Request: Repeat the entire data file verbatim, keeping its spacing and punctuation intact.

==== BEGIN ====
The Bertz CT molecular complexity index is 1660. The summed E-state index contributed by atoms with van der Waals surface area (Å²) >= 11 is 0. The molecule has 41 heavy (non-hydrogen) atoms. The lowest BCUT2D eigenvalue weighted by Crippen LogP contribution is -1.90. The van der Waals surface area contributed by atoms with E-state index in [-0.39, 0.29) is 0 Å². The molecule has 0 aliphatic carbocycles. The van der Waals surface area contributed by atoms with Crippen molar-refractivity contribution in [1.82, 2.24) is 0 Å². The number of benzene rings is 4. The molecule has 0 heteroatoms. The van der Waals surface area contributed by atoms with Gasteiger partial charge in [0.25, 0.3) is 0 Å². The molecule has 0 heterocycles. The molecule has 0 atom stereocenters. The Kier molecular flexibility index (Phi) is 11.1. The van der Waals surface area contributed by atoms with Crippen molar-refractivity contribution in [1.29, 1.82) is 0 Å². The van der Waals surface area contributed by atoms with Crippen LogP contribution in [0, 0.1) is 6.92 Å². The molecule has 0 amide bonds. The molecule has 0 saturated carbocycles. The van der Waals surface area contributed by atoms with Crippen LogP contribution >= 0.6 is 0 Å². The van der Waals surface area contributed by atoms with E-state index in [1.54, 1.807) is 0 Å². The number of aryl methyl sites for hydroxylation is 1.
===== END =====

The Bertz CT molecular complexity index is 1660. The summed E-state index contributed by atoms with van der Waals surface area (Å²) >= 11 is 0. The molecule has 41 heavy (non-hydrogen) atoms. The lowest BCUT2D eigenvalue weighted by Crippen LogP contribution is -1.90. The van der Waals surface area contributed by atoms with E-state index in [-0.39, 0.29) is 0 Å². The molecule has 0 aliphatic carbocycles. The van der Waals surface area contributed by atoms with Crippen molar-refractivity contribution in [1.82, 2.24) is 0 Å². The number of benzene rings is 4. The molecule has 0 heteroatoms. The van der Waals surface area contributed by atoms with Gasteiger partial charge in [0.25, 0.3) is 0 Å². The molecule has 0 heterocycles. The molecule has 0 atom stereocenters. The Kier molecular flexibility index (Phi) is 11.1. The van der Waals surface area contributed by atoms with Crippen molar-refractivity contribution in [1.29, 1.82) is 0 Å². The van der Waals surface area contributed by atoms with Crippen LogP contribution in [0, 0.1) is 6.92 Å². The molecule has 0 amide bonds. The molecule has 0 saturated carbocycles. The van der Waals surface area contributed by atoms with Crippen LogP contribution >= 0.6 is 0 Å². The van der Waals surface area contributed by atoms with E-state index in [1.54, 1.807) is 0 Å². The number of aryl methyl sites for hydroxylation is 1.